4 out of 4 stars
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A Police Action is a historical fiction novel written by AA Freda. Because Freda served in the Vietnam War, he draws on his personal experiences to write with authority and authenticity. James Coppi, the main character, jumps into a relationship with teenager Samantha Powers just before deploying to Vietnam. After meeting at a country bar and dance hall, the two spend a night together. Sam unexpectedly reveals her deepest secret to James. How will he respond to the knowledge that she is carrying another man’s baby? Will their initial attraction be strong enough to sustain a relationship through the hardships presented by war? The tale is told by alternating between Sam’s and James’ experiences throughout the story. In addition to love and war, the themes of relationships and commitment are also explored.
A strong feature of this novel is the development of its characters. Commonly referred to as a coming-of-age story, it narrates the growth of James from an irresponsible rule-breaker to a man changed by his wartime experiences. Sam, too, starts out as a teenager in rebellion against her preacher father’s rules and develops to be an independent and capable woman. I must admit that I did not like James’ character through much of the narrative. He was a hustler who made his living from other people’s misfortunes, had no qualms about lying when it served his purpose, and somehow never received the consequences he was due.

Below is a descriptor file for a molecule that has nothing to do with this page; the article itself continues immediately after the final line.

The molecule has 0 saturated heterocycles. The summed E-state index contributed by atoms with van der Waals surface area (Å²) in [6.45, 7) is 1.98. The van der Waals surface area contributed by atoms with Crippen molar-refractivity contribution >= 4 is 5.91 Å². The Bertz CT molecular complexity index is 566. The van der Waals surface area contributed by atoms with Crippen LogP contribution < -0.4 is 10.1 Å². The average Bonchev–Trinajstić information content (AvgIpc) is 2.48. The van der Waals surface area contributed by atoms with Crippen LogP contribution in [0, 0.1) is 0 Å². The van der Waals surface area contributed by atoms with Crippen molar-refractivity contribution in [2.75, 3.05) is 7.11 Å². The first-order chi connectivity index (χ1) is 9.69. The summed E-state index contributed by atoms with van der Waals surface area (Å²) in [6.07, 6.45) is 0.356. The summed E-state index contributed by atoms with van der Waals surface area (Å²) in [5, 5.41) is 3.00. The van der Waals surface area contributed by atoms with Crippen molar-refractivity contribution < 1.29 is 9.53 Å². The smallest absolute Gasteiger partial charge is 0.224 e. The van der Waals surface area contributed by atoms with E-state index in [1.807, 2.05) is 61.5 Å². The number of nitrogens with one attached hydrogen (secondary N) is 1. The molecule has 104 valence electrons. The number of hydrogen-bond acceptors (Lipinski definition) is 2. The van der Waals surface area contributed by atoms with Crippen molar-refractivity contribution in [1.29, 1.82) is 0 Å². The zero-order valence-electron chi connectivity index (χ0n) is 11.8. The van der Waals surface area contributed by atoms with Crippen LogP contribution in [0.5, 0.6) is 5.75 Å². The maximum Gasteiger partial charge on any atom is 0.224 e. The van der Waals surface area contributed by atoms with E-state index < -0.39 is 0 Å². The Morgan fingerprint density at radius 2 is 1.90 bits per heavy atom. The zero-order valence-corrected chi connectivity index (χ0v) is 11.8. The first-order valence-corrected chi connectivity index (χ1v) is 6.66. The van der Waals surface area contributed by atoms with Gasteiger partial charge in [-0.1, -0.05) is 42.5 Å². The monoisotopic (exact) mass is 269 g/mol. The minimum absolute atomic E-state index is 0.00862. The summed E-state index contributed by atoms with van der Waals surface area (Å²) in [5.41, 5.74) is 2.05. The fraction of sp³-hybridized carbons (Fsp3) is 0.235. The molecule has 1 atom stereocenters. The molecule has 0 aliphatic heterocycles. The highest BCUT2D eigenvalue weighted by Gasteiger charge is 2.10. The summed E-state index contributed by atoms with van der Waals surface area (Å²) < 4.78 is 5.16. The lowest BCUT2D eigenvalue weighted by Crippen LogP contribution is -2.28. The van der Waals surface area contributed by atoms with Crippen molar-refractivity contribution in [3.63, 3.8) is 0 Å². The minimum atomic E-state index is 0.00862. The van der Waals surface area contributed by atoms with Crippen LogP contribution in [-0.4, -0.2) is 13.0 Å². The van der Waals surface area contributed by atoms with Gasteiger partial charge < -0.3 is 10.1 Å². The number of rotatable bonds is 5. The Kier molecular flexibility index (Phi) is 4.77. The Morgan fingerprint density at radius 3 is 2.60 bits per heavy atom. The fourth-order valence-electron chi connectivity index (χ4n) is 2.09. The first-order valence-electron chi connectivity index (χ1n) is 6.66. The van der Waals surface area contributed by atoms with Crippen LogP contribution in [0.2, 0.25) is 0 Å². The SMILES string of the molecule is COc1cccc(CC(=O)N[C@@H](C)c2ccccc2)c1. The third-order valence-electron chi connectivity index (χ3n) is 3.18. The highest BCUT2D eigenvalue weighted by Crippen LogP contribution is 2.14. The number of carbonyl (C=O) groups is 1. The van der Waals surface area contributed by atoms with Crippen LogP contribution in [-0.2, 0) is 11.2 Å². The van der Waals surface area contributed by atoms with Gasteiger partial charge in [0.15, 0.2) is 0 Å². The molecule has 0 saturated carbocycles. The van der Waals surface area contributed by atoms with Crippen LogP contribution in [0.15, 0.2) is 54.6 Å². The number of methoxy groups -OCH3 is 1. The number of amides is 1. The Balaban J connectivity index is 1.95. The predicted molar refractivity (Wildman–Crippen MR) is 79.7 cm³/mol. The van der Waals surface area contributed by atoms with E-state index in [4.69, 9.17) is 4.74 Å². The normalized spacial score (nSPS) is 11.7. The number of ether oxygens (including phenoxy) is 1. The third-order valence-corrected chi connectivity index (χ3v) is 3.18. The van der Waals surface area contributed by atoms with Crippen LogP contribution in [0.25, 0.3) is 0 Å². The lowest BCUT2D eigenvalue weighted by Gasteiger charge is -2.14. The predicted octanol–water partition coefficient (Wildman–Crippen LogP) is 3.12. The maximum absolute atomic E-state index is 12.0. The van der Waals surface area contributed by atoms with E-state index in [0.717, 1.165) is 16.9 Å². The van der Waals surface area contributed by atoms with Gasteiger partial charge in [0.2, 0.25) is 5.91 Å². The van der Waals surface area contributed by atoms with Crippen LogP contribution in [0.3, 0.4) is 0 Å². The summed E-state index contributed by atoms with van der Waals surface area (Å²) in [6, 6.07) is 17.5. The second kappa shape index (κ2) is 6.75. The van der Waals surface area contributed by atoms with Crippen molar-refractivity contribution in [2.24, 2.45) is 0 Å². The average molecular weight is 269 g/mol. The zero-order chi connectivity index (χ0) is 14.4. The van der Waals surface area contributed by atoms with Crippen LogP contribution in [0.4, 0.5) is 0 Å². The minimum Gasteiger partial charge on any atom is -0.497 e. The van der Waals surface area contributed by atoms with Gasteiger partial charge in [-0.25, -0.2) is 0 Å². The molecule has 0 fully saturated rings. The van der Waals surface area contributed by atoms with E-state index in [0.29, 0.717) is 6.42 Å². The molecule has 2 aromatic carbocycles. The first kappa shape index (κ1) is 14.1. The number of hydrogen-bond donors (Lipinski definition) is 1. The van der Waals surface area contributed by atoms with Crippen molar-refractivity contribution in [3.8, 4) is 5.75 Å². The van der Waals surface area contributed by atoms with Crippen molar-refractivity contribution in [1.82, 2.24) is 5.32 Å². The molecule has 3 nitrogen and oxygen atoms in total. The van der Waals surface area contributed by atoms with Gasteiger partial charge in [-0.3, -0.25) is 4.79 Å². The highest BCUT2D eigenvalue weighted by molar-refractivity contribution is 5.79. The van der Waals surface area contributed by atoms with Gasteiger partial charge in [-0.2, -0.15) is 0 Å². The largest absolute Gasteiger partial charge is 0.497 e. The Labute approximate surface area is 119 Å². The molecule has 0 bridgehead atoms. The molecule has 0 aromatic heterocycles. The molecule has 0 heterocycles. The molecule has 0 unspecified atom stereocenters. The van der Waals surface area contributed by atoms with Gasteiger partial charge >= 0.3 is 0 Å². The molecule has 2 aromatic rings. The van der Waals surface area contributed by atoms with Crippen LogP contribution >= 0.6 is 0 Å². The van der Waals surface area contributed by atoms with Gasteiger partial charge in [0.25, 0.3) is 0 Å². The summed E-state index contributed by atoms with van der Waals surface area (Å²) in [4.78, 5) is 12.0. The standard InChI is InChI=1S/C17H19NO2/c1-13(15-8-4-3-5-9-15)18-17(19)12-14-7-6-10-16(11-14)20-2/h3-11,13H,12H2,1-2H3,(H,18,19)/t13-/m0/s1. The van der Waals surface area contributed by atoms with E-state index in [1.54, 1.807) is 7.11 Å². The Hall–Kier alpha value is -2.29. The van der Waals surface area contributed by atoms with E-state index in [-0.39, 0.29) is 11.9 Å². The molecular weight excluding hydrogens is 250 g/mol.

In addition to the two main characters, Freda introduces the reader to supporting characters such as Sam’s friend (Kathy), the landlady, James’ fellow soldiers, and military personnel. The dialogue was believable and entertaining, particularly among the soldiers. There’s never a dull moment with James Coppi, which leads to a surprising amount of humor in a book of this nature. I found the Coke Conspiracy to be particularly amusing.
What I liked most about this book was the opportunity to learn more about the history of the Vietnam War. From cover to conclusion, it was packed with realistic accounts of the war, yet without gory battle scenes. Even the title was revealing of the conflicting attitudes America faced. The government refused to acknowledge the war, preferring to refer to it as a “police action.” Freda took care to describe even the smallest details, such as the proper procedure for removing a round from a mortar; descriptions of the environment of the battle field (sights, sounds, and even emotions); and the daily challenges of cleanliness, sickness, and sleep during wartime. I found it interesting that he observed that the women in Vietnam did the physical labor while the men supervised. The attention to detail was enlightening and not overwhelming or overdone in any way.
What I liked least about this book was the inclusion of explicit sex scenes. The story could have been just as strong without these scenes. Therefore, I would not recommend this book for younger audiences. I would also caution readers who are sensitive to the issue of abortion to steer clear. But for mature readers who enjoy stories of love and war, I recommend this book. There were a handful of minor editing errors such as missing spaces or commas, but they did not disrupt the flow of reading at all. Because of the author’s authentic presentation of history interwoven with well-drawn characters, I award A Police Action 4 out of 4 stars.
A Police Action
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